Since 2012, the team have developed several initiatives, including:

Healthy Hearts: a programme of 6 individual sessions to support chronically ill patients who are at risk of cardiovascular disease or who would benefit from making positive lifestyle changes. An expansion of the Healthy Hearts programme to include rheumatoid patients; a study of these patients resulted in a research study of the effectiveness of the Healthy Hearts programme.

Working for a Healthy Heart: an initiative developed for Dolgellau Hospital staff to provide support for lifestyle changes. This includes initiatives such as the walking and hydration challenge to improve ealth in an enjoyable way.

Prostate Symptom support Sessions: Men are able to drop in or be referred for education and tests for prostate symptoms. Providing services locally has been the key to successful health promotion.

Testicular Awareness: Visits to colleges and schools to give presentations to raise awareness of testicular cancer.

Sun Awareness and Skin Cancer Recognition: Health education is taken to where it is needed most. Staff visit farmers markets and target other outdoor workers such as postmen, giving health education literature and sun screen samples. 

Farmers mental health support: (See video above)

Carers Health and Well-being: Carers Outreach Service is available for carers within the department.

Macmillan Health and Well-being: Drop in sessions to provide support for patients and carers following treatment.

What prompted the work?

Self care is a key theme in the Welsh Government’s Delivering Local Health care plan (2013). The focus is on providing support for people to adopt and maintain healthy lifestyles, as well as empowering them to manage and minimise the impact of long-term conditions on their day-to-day life.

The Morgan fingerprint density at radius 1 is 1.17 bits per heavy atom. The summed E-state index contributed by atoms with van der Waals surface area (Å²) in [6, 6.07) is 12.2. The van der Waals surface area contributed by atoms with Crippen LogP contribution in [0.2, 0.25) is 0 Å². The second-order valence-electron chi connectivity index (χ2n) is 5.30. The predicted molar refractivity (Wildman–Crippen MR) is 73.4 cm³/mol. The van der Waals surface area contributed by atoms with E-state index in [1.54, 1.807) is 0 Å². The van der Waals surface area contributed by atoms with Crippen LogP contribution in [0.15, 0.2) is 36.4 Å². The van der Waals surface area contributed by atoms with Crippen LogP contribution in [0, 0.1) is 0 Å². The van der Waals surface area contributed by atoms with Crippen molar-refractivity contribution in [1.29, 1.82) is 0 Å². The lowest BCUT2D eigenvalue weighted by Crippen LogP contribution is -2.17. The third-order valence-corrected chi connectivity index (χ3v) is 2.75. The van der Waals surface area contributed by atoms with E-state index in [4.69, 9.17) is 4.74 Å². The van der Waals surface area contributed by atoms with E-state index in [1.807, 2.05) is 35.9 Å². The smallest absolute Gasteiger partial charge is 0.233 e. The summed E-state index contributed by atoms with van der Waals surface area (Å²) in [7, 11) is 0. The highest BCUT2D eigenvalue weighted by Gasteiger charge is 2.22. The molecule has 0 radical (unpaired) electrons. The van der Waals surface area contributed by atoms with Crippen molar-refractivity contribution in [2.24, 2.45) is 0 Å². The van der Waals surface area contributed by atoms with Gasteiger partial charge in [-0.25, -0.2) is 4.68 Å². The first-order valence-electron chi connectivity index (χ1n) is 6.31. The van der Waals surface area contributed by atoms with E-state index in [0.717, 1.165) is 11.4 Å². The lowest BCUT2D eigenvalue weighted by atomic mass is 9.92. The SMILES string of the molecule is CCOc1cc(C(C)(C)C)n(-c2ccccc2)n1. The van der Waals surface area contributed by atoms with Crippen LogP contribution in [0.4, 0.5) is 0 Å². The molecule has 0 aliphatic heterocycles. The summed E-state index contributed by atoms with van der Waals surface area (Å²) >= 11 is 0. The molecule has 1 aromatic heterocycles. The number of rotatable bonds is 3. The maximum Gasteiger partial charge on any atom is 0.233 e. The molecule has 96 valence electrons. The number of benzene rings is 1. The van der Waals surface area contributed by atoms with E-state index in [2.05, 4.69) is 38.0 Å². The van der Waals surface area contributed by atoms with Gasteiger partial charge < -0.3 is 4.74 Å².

Self care is part of a continuum of care, starting with the responsibility individuals have in making daily choices about their lifestyle, right through to major trauma where responsibility for care is entirely in the hands of the health care professionals, until the start of recovery when self care can begin again. The outpatient team at Dolgellau Hospital support people to self care at all points along the continuum.

The Rural Health Plan (Welsh Government 2013) and own research identified barriers to accessing health education in rural areas. The development of the Out Patient Department as a Health Promotion Hub aims to encourage the rural community to see it as a resource for good health as well as ill health.

What difference has the project or initiative made?

The change in focus to preventative health care has had a positive impact on patients, staff and community at no extra cost to the NHS.

What are the long-term objectives?

  • To reduce inequalities in health in rural areas with a particular focus on men’s health.
  • To make health education more accessible to the community by taking ‘Out Patients Out’. Including young people; learning disability groups; patients with chronic illness at home. 
  • To take the model of Health Promotion Hubs to other rural community hospitals.

Patient Testimonials

'The help, advice and support was beneficial in pointing out to me things I already knew but was not implementing in my lifestyle.’ (68 year-old female)

This approach for me is helpful as sometimes I think more about work than my own well-being.’ (55 year-old male)

The programme has helped me to address my health and weight issues without being made to feel guilty.’ (45 year-old female)